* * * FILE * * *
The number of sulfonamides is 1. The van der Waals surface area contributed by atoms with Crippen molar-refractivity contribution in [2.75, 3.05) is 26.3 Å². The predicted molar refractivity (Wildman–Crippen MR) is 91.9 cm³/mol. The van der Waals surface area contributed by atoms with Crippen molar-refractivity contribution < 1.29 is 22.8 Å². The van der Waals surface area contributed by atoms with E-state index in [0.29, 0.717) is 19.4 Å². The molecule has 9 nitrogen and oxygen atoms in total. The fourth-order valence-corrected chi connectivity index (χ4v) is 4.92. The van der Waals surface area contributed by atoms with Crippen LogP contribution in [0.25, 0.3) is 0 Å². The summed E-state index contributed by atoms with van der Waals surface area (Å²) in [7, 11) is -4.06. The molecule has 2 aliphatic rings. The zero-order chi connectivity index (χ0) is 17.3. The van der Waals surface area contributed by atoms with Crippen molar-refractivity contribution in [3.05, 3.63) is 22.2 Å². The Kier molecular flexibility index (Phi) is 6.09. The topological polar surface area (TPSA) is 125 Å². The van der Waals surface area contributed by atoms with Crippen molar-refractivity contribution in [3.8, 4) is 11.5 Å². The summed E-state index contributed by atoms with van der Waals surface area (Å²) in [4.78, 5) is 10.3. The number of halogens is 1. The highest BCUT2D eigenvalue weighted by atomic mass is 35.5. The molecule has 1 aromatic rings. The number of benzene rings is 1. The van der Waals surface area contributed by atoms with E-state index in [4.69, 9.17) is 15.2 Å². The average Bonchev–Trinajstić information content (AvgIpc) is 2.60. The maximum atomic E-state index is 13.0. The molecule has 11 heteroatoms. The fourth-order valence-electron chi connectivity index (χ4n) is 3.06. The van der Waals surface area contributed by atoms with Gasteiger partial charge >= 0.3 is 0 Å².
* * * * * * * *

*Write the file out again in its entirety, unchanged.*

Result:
The number of sulfonamides is 1. The van der Waals surface area contributed by atoms with Crippen molar-refractivity contribution in [2.75, 3.05) is 26.3 Å². The predicted molar refractivity (Wildman–Crippen MR) is 91.9 cm³/mol. The van der Waals surface area contributed by atoms with Crippen molar-refractivity contribution < 1.29 is 22.8 Å². The van der Waals surface area contributed by atoms with E-state index in [0.29, 0.717) is 19.4 Å². The molecule has 9 nitrogen and oxygen atoms in total. The fourth-order valence-corrected chi connectivity index (χ4v) is 4.92. The van der Waals surface area contributed by atoms with Crippen LogP contribution in [0.25, 0.3) is 0 Å². The summed E-state index contributed by atoms with van der Waals surface area (Å²) in [7, 11) is -4.06. The molecule has 2 aliphatic rings. The zero-order chi connectivity index (χ0) is 17.3. The van der Waals surface area contributed by atoms with Crippen molar-refractivity contribution in [3.05, 3.63) is 22.2 Å². The Kier molecular flexibility index (Phi) is 6.09. The topological polar surface area (TPSA) is 125 Å². The van der Waals surface area contributed by atoms with Crippen molar-refractivity contribution in [3.8, 4) is 11.5 Å². The summed E-state index contributed by atoms with van der Waals surface area (Å²) in [4.78, 5) is 10.3. The number of halogens is 1. The highest BCUT2D eigenvalue weighted by atomic mass is 35.5. The molecule has 1 aromatic rings. The number of benzene rings is 1. The van der Waals surface area contributed by atoms with E-state index in [4.69, 9.17) is 15.2 Å². The average Bonchev–Trinajstić information content (AvgIpc) is 2.60. The maximum atomic E-state index is 13.0. The molecule has 11 heteroatoms. The fourth-order valence-electron chi connectivity index (χ4n) is 3.06. The van der Waals surface area contributed by atoms with Gasteiger partial charge >= 0.3 is 0 Å².